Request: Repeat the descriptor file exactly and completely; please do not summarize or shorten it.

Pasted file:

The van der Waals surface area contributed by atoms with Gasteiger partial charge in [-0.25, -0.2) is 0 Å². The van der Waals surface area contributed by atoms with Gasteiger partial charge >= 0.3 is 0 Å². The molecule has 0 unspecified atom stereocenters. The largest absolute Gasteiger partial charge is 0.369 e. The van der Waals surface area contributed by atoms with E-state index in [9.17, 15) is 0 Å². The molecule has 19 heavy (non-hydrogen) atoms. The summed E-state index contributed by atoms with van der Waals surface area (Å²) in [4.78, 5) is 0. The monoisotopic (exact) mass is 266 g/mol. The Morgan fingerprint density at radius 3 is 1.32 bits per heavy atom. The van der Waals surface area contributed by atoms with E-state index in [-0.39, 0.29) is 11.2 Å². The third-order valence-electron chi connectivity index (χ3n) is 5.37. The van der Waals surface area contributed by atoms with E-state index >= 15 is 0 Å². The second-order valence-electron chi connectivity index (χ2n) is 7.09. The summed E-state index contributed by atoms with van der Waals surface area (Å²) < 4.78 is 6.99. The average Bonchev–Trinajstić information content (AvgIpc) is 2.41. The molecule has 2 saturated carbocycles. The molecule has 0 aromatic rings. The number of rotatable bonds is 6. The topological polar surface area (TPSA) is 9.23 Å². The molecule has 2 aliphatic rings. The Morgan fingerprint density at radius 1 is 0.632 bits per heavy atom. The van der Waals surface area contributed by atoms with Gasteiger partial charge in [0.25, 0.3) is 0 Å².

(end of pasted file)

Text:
The van der Waals surface area contributed by atoms with Gasteiger partial charge in [-0.25, -0.2) is 0 Å². The van der Waals surface area contributed by atoms with Gasteiger partial charge >= 0.3 is 0 Å². The molecule has 0 unspecified atom stereocenters. The largest absolute Gasteiger partial charge is 0.369 e. The van der Waals surface area contributed by atoms with E-state index in [9.17, 15) is 0 Å². The molecule has 19 heavy (non-hydrogen) atoms. The summed E-state index contributed by atoms with van der Waals surface area (Å²) in [4.78, 5) is 0. The monoisotopic (exact) mass is 266 g/mol. The Morgan fingerprint density at radius 3 is 1.32 bits per heavy atom. The van der Waals surface area contributed by atoms with E-state index in [-0.39, 0.29) is 11.2 Å². The third-order valence-electron chi connectivity index (χ3n) is 5.37. The van der Waals surface area contributed by atoms with E-state index >= 15 is 0 Å². The second-order valence-electron chi connectivity index (χ2n) is 7.09. The summed E-state index contributed by atoms with van der Waals surface area (Å²) < 4.78 is 6.99. The average Bonchev–Trinajstić information content (AvgIpc) is 2.41. The molecule has 2 saturated carbocycles. The molecule has 0 aromatic rings. The number of rotatable bonds is 6. The topological polar surface area (TPSA) is 9.23 Å². The molecule has 2 aliphatic rings. The Morgan fingerprint density at radius 1 is 0.632 bits per heavy atom. The van der Waals surface area contributed by atoms with Gasteiger partial charge in [0.25, 0.3) is 0 Å².